Nudes Come Cheap (at Auction)

Well, that’s not only a salacious headline; it’s true.

Phillips auction house Thursday auctioned 241 lots of artists’ editions in London, including a handful of nudes by American and British artists. They sold for prices that illustrate you can own an artwork by a famous name for less than the millions of dollars you often read about.

Not that there aren’t caveats to buying limited-editions, which are prints or lithographs which aren’t one-of-a-kind. Art historian and appraiser Victor Wiener encourages possible buyers of multiples to be well-informed about the image they are considering bidding on.

Collectors should ask: “How many of the same image are out there? Are they all the same? Is it one out of five or one out of ten?” Wiener said. Plus, what kind of condition is it in?  “It’s equally important to

ensure conditions haven’t deteriorated from the time it was issued,” he said. Especially when there is more than one copy of an item for sale, it’s key to make sure you’ve bought one in mint condition.

Here’s a trio of nudes by artists whose work are already in the Museum of Modern Art, among other leading institutions:

(Photo courtesy Phillips)

(Photo courtesy Phillips)

Francis Bacon, Triptych, 1983, #33 of 180

Estimate: $31,400 – $47,100

Sold: $60,116 (£40,000)

Bacon was a revered but controversial British painter of bleak imagery who became progressively more focused on themes of personal turmoil and death as his career advanced. In 2013, Bacon’s “Three Studies of Lucian Freud” sold for $142.4 million at Christie’s New York, making it the work of art sold for the highest price at auction ever, beating Edvard Munch’s “The Scream” by $22.4 million. Bacon had another three triptych editions also up for auction at Phillips. This one went for substantially above its pre-sale estimate.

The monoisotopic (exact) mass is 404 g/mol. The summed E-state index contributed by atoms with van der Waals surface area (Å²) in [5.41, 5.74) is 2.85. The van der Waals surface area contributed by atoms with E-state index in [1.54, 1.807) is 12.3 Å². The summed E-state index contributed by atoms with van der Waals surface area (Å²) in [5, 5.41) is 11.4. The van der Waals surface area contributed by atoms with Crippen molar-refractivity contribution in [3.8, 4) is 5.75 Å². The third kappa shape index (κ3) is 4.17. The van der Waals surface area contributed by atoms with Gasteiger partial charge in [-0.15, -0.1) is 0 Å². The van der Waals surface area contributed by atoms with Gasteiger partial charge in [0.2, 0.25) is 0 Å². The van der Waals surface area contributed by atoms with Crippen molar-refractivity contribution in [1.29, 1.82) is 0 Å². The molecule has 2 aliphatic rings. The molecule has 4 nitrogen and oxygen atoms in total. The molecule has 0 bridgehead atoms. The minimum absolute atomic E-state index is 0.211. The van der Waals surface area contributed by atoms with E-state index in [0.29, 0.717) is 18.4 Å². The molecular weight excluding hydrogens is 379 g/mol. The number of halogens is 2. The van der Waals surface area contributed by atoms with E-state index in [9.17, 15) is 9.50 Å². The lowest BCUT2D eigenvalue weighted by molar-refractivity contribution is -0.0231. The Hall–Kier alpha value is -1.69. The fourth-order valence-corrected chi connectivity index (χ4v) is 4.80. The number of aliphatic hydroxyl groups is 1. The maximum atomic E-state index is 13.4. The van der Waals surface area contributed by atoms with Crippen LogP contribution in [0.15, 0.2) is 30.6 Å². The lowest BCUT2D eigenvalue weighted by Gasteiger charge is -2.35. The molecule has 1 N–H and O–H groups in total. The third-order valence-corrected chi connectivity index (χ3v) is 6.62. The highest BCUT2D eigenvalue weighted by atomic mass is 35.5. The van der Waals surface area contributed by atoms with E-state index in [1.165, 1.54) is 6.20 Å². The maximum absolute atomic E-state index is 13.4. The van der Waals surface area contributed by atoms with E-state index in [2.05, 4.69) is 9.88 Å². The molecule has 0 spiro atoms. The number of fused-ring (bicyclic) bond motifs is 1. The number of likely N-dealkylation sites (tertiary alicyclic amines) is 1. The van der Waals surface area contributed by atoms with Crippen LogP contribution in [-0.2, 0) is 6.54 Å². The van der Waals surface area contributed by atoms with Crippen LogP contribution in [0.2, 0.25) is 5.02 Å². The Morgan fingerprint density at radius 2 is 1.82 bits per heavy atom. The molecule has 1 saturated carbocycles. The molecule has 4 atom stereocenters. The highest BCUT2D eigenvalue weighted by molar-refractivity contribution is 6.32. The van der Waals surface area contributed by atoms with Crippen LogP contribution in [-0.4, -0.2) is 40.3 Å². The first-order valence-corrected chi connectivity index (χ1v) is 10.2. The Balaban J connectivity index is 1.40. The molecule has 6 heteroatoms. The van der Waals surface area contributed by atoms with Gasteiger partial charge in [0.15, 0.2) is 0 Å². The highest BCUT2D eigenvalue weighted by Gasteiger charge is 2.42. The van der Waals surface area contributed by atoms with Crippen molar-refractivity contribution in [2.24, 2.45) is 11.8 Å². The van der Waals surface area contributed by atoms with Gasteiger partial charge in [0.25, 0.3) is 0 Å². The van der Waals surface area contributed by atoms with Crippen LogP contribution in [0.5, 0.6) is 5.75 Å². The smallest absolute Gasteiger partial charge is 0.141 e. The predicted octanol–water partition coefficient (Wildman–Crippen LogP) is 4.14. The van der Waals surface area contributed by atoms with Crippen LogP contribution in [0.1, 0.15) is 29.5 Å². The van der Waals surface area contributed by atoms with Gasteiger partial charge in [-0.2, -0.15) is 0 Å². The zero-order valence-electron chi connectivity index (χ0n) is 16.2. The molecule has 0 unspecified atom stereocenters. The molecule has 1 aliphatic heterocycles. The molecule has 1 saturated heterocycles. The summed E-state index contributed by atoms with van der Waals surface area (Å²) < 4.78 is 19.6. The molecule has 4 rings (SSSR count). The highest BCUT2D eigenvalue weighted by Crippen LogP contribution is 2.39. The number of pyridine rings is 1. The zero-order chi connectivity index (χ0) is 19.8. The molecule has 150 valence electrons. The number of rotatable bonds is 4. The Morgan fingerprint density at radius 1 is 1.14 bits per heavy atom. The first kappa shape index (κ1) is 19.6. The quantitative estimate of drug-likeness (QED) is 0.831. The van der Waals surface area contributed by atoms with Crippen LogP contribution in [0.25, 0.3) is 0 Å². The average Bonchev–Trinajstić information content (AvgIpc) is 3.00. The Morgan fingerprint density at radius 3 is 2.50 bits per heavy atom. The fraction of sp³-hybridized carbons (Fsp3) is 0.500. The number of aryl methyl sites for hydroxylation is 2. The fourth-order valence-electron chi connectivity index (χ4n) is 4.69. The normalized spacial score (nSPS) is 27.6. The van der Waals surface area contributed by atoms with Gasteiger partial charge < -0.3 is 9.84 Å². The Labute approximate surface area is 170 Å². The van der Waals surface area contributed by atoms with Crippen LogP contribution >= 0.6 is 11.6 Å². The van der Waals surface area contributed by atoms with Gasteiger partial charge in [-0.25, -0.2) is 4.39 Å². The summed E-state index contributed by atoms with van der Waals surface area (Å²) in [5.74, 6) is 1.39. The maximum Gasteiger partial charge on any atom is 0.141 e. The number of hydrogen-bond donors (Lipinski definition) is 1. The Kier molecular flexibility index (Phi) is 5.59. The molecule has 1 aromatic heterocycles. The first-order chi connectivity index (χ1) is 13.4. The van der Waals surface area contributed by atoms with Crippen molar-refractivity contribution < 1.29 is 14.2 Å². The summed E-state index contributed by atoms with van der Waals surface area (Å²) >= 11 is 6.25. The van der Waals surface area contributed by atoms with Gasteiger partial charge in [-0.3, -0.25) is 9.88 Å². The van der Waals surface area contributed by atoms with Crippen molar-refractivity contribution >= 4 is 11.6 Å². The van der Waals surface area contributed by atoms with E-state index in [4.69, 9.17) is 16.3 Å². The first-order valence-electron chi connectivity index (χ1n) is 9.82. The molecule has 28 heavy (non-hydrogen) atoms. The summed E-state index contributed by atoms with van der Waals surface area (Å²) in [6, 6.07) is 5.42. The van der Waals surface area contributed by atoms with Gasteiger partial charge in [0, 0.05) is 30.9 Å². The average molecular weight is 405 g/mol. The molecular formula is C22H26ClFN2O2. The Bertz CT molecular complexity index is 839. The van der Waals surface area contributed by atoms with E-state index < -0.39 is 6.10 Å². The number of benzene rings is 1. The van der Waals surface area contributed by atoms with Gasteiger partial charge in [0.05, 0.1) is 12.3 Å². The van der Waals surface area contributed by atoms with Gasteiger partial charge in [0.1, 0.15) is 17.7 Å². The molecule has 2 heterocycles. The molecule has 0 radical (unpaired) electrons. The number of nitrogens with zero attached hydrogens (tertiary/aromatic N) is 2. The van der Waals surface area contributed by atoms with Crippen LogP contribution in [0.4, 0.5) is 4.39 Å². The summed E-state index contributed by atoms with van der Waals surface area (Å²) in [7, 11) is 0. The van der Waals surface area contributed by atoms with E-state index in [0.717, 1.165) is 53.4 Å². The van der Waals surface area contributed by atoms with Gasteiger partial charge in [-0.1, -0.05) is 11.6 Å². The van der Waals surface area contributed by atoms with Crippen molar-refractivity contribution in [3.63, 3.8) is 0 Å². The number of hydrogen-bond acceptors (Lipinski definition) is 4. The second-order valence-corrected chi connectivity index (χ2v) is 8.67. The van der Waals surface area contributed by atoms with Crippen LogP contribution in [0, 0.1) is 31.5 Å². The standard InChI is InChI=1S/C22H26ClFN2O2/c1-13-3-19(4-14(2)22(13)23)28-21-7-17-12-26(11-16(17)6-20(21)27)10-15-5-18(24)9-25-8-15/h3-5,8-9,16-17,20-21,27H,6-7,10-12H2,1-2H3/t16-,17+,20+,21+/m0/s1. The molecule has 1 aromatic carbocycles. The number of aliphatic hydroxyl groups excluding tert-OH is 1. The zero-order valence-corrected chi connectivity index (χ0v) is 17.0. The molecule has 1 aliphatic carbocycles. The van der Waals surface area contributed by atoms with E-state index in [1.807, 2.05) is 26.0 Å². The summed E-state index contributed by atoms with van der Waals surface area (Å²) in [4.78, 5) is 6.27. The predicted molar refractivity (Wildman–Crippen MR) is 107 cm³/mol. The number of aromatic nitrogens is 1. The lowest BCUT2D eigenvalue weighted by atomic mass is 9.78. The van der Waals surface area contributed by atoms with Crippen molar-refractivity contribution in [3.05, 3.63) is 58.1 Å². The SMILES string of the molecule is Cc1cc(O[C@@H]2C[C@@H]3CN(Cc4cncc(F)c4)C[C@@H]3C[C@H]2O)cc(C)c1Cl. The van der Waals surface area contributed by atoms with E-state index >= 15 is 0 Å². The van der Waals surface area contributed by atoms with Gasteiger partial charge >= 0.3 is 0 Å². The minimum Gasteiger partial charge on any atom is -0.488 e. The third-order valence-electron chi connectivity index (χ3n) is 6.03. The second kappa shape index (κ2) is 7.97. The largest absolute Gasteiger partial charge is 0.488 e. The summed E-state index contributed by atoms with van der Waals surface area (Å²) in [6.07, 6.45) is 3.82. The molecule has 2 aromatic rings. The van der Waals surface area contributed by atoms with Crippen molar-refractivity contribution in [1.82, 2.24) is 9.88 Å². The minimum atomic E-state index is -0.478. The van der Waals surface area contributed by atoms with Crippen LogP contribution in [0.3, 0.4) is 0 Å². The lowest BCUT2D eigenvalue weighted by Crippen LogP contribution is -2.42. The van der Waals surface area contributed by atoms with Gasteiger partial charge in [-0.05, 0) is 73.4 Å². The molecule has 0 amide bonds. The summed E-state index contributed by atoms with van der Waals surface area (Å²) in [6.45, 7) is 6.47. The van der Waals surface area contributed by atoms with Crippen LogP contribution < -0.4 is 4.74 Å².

image Nudes Come Cheap (at Auction)


Mel Ramos, Candy (Baby Ruth), 1981, #188 of 250

Estimate: $2,400 – $3,100

Sold: $2,634 (£1,750)

This California artist specialized in nude figurative art is best known for the unexpected combination of curvaceous women and popular snacks, like Baby Ruth bars and Ritz Crackers boxes. Some of Ramos’s most iconic works include a life-sized sculpture of a woman coming out of a Chiquita banana, along with images of ladies lounging in martini glasses. He originally rose to prominence along with the Pop artists of the 1960s, but has had a long career.

Elizabeth Peyton, Jackie and John; Prince Harry and Prince William; John; Kiss (Tony) and Prince William, 2000, #41 of 350

Estimate: $12,600 – $18,900

Sold: $28,020 (£18,750)

Known for her intimate, often androgynous, portraits of celebrities, Peyton’s style of delicate brushstrokes and defined red lips became notorious in the ‘90s with her series on musician Kurt Cobain, which was entirely based on photographs of the Nirvana leading man. Peyton has progressively delved more into personal themes, although she painted singer Justin Bieber in 2013 and rapper Eminem in 2002. Often associated with the Young British Artist movement, she was actually born in Connecticut and studied at New York’s School of Visual Arts.

(Photo courtesy Phillips)

Elizabeth Peyton’s emblematic portraits often feature celebrities. (Photo courtesy Phillips)